Back in 2012, Patrick Kerkstra wrote a seminal piece for Philly Mag entitled “What Will It Take for New Philadelphians to Clean Up City Hall?,” that wondered when the newcomers and Millennials who’d been driving the city’s recent population growth would get over their allergy to hand-to-hand electoral combat.
The New Philadelphians are no layabouts, he observed — they’ve just been choosing, for various reasons, to channel their civic energy into decidedly inoffensive activities on the edges of politics, rather than the longer-term project of seizing control of city government.
Two years later, the landscape has begun to shift, and nowhere is the shift more evident than in the quiet competition for 30th ward leader in Graduate Hospital, where 30-year-old Obama organizer TJ Hurst has been plotting a campaign to depose incumbent ward leader Marcia Wilkof.
For those unfamiliar with what a Ward Leader is, here’s a quick explanation.
Philadelphia is divided into 66 wards, and the wards are comprised of 1,687 divisions — a few dozen per ward. Voters don’t directly elect a ward leader — they elect members of the Ward Executive Committee, called committeepeople. Voters registered with one of the parties get to choose two committeepeople, and then those people go on to pick their ward’s leader in a meeting after the primary elections.
The basic job of the ward leader is helping select which candidates the city party should support, and then turning voters out in support of its chosen candidates.
Committeeperson races are very lowest-level elections in all of city politics. In the division where, full disclosure, I’m running for committeeperson, (ward 2, division 19) there are about 400 registered voters, and about three quarters of them are Democrats. The two incumbents I’m running against won their respective seats with 62 and 45 votes, so next Tuesday I know I need to get about 70 people to vote for me, just to be safe.
It all sounds a bit boring, but this is a key source of political power in the city, although one that has been on the wane in recent years.
Back in the day, the ward leader, via the committeeperson, was the person you had to talk to if you wanted to get a job with the city, or get a pothole filled. Nowadays, thank goodness, most city services are distributed on the basis of data, not political favors, and the number of patronage jobs available has dwindled, thanks to good government reformers cleaning up departments, and the fiscal legacy of the Great Recession. The key remaining source of the ward system’s power lies in the concept of the “political friend.”
If you’ve read this far into a piece about the Philly ward system on a Friday, you are probably somebody’s political friend. Over the next few days, a handful of your friends who want to vote, but haven’t bothered to read up on the candidates are going to ask you who to vote for, because they know you’ve been paying attention.
A good committeeperson is like the political friend of their division. In the weeks before the election, they’ll go around to all their neighbors distributing sample ballots, suggesting people vote for the ward’s chosen candidates, getting about $100 in “street money” for their time, sourced from those candidates. Zoom out from the division level to the entire ward, and you can see why this system is so powerful.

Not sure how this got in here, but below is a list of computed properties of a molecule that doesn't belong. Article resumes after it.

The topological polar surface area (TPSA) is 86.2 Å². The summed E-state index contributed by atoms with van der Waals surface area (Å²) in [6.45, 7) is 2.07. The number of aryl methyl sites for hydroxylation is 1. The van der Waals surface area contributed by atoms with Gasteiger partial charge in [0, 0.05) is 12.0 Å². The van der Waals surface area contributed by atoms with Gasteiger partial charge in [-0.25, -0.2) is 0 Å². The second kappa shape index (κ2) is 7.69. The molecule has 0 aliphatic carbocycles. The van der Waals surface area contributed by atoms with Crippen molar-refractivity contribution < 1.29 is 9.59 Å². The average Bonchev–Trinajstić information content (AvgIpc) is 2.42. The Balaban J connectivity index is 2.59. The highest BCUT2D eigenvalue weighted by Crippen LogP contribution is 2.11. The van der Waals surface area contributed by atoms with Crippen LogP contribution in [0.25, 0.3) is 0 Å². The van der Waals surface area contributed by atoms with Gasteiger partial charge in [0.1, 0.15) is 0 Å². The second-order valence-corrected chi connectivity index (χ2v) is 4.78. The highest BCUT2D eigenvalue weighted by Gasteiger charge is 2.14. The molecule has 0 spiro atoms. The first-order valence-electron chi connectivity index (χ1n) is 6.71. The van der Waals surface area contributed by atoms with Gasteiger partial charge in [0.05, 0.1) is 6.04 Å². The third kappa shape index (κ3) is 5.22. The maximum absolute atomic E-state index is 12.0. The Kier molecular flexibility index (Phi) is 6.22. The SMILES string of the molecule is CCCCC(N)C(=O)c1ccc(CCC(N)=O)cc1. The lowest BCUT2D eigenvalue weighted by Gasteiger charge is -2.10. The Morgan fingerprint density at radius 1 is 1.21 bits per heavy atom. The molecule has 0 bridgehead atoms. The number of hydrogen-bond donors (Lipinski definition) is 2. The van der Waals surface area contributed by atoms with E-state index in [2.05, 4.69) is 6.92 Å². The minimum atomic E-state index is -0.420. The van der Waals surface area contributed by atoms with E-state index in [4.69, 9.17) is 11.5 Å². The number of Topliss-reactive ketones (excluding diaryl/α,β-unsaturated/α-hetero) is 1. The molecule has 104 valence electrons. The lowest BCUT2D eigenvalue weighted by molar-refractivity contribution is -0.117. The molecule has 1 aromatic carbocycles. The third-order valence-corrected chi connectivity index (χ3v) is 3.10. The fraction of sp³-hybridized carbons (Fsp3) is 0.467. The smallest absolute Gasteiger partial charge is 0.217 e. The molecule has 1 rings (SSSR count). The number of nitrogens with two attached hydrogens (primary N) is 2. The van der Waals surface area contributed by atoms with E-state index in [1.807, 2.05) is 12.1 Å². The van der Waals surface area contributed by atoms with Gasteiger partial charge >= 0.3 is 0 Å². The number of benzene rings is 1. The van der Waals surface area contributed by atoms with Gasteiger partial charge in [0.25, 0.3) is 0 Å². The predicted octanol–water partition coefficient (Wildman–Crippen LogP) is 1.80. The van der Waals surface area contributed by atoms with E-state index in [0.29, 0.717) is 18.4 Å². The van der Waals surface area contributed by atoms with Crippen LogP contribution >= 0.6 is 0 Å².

But the question of how this power should be wielded is controversial, even among political reformers, which brings us back to the 30th ward.
It’s important to understand that while the situation in the 30th ward has frequently been conflated in the media with developer Ori Feibush‘s committeeperson slate in the 36th, and though the outcome of this ward fight will have potentially decisive implications for the race between Feibush and 2nd District Councilman Kenyatta Johnson, the contest in the 30th is totally unrelated to Feibush’s efforts.
Rather, it is borne out of a genuine clash between two distinct visions for reform politics in Philadelphia.
Some reformers, like the present 30th ward leader, Dr. Marcia Wilkof — a professor at Wharton with a specialization in management consulting — see the ward system as primarily a vehicle for getting out the vote, and the goal of their brand of reform politics is to make this process more public.
The 30th has been classified as an Open Ward by reformers associated with the Philadelphia Democratic Progressive Caucus PAC, which they define as a ward with transparent processes for establishing bylaws, selecting candidates for endorsement, handling money, holding orientations for new committeepeople, and publishing some basic public information about their activities.
Other reformers, like TJ Hurst — a transplant from Mississippi who moved to Philadelphia to work for Barack Obama in 2008, and presently serves as manager of the Great Schools Compact at the Philadelphia School Partnership — see the ward system as a vector for policy activism, in addition to its classic role as a get-out-the-vote machine.
“With the traditional levers gone, taking some policy stances could build trust equity and make the ward more relevant again,” he says.